The Pittman Appeal: Reasonable Diligence

I have a good many emails asking about the Pittman case and why it’s being appealed. Also, there has been a good deal of discussion  about the state of Texas’ (really, DPS’) intentions and I want to take a moment to lend some insight to the entire process.

After the state filed a notice of intent to appeal a final ruling from U.S. District Judge Mark Pittman, who declared that Texas’ prohibition on legal handgun carry by those under the age of 21 was unconstitutional, some chose to go on the warpath, vilifying  Texas Attorney General Ken Paxton, Department of Public Safety Director Steve McCraw, and Texas Governor Greg Abbott.

There’s just one problem: None of the accusations are justified.

All that was filed was a notice of intent to appeal. Here are the actual words of the notice:

Notice is hereby given that Defendant Steven McCraw, in his official capacity as Director of the Texas Department of Public Safety, hereby appeals to the United States Court of Appeals for the Fifth Circuit from the Court’s Amended Final Judgment, (Doc. 76), entered August 29, 2022.”

That’s it. 

There is no mention of what is being appealed, whether it is the entire ruling or just part of it. There is no mention of any grounds that might be used to support the appeal.

It is simply a notice of intent that was filed before the expiration of the 30-day stay that Judge Pittman allowed precisely for the purpose of allowing time to file an appeal.

The notice was filed by the Texas Attorney General’s office. Does this mean Ken Paxton has suddenly abandoned his long-held support for gun rights? Not at all.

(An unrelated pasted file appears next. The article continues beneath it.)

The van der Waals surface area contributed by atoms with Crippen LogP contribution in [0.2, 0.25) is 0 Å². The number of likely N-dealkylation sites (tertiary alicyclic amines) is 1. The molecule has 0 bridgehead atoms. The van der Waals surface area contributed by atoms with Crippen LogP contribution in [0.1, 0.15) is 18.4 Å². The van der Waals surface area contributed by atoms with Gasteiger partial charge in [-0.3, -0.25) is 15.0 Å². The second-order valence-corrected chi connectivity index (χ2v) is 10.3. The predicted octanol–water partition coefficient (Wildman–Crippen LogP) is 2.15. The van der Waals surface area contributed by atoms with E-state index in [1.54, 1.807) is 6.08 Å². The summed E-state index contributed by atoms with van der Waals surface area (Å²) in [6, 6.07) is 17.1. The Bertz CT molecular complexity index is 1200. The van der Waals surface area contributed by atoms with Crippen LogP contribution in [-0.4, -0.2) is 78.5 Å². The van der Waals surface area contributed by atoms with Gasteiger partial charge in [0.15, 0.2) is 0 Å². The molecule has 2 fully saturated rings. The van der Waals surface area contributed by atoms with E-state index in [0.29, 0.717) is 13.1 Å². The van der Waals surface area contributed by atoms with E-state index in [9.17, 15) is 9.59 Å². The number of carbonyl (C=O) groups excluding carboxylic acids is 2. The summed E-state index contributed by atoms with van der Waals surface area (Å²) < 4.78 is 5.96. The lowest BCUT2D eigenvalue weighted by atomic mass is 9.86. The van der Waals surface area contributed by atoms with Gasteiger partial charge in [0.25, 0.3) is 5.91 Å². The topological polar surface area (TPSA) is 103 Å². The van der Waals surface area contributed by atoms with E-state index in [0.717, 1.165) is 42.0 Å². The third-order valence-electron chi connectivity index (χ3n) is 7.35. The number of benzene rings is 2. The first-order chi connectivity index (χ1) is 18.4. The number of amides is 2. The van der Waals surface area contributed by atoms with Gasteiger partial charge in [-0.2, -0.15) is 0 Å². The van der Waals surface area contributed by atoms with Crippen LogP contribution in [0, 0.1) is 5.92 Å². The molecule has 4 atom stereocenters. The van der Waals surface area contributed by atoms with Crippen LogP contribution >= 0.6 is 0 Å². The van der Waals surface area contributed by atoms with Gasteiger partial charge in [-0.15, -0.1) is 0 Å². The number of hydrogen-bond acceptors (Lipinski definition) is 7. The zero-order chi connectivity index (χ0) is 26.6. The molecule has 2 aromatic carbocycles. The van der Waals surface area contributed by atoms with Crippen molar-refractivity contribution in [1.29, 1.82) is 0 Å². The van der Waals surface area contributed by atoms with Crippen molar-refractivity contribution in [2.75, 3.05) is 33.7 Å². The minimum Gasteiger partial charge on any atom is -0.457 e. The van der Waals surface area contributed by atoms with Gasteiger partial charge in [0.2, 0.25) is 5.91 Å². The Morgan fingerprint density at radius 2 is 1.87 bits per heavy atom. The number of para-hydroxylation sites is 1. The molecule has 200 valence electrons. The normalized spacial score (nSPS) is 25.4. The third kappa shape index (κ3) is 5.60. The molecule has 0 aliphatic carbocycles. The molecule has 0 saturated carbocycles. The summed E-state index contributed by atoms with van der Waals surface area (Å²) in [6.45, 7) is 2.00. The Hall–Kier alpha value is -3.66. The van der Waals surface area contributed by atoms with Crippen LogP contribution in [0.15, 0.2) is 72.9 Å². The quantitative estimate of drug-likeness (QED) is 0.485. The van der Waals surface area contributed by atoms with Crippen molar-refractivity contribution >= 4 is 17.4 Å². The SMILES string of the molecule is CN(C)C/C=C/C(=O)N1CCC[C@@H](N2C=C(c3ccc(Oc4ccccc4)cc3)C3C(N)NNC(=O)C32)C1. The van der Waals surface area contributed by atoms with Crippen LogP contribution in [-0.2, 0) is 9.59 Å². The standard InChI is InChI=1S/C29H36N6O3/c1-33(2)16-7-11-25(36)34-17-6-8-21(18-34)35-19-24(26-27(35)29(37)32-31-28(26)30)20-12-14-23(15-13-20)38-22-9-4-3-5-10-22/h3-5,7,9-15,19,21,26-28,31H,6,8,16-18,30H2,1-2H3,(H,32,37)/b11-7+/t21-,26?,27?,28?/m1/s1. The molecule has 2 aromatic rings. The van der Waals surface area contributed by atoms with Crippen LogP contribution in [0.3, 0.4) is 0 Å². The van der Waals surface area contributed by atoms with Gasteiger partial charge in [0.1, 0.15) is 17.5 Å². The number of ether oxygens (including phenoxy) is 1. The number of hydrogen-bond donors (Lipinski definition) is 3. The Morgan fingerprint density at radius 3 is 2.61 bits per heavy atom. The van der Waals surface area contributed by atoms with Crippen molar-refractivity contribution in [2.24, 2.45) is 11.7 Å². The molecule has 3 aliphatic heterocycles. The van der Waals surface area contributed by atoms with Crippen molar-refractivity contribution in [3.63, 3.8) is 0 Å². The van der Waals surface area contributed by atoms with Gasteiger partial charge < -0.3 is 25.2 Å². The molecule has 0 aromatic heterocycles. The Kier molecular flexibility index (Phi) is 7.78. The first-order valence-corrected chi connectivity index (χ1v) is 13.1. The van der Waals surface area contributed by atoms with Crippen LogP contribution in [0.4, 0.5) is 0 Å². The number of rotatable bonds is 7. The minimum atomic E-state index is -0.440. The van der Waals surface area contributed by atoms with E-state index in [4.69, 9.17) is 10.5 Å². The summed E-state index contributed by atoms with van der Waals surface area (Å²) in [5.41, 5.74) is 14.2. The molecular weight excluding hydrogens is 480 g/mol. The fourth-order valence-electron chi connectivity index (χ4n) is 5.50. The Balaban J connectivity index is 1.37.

An official agency of the state of Texas was sued. Ken Paxton is the state’s top attorney, so it is part of his job to defend the state. Paxton’s personal feelings about Judge Pittman’s ruling play no part in this; he is an attorney doing the job he was elected to do.

McCraw’s actions are also understandable. As the head of the DPS, he is the primary defendant in the case because he is the person most in charge of enforcing the laws the legislature passed. Personal opinions aren’t involved; McCraw is legally required to defend his department because the legislature is not in session to consider new legislation based on Judge Pittman’s ruling. The Texas Department of Public Safety does not have the authority to change the law.

Much is being made about the lack of official comment but only those unfamiliar with the judicial process would be surprised. The final amended judgment was filed on August 29; the notice of appeal was filed on September 20. Since Judge Pittman rejected the arguments advanced by the state after the Bruen decision, Paxton’s office is researching to find support that the district court might accept. It’s called “reasonable diligence” and it is what attorneys are required to do: And it takes time.

Anyone saying otherwise has not done their own reasonable  diligence and risks angering our allies and steadfast friends in state government and the legislature. No matter what the courts and legislature decide, the DPS will enforce those laws, too. 

The Texas State Rifle Association Political Action Committee stands by the US Constitution. We understand the DPS’ position but Judge Pittman’s decision is constitutionally sound.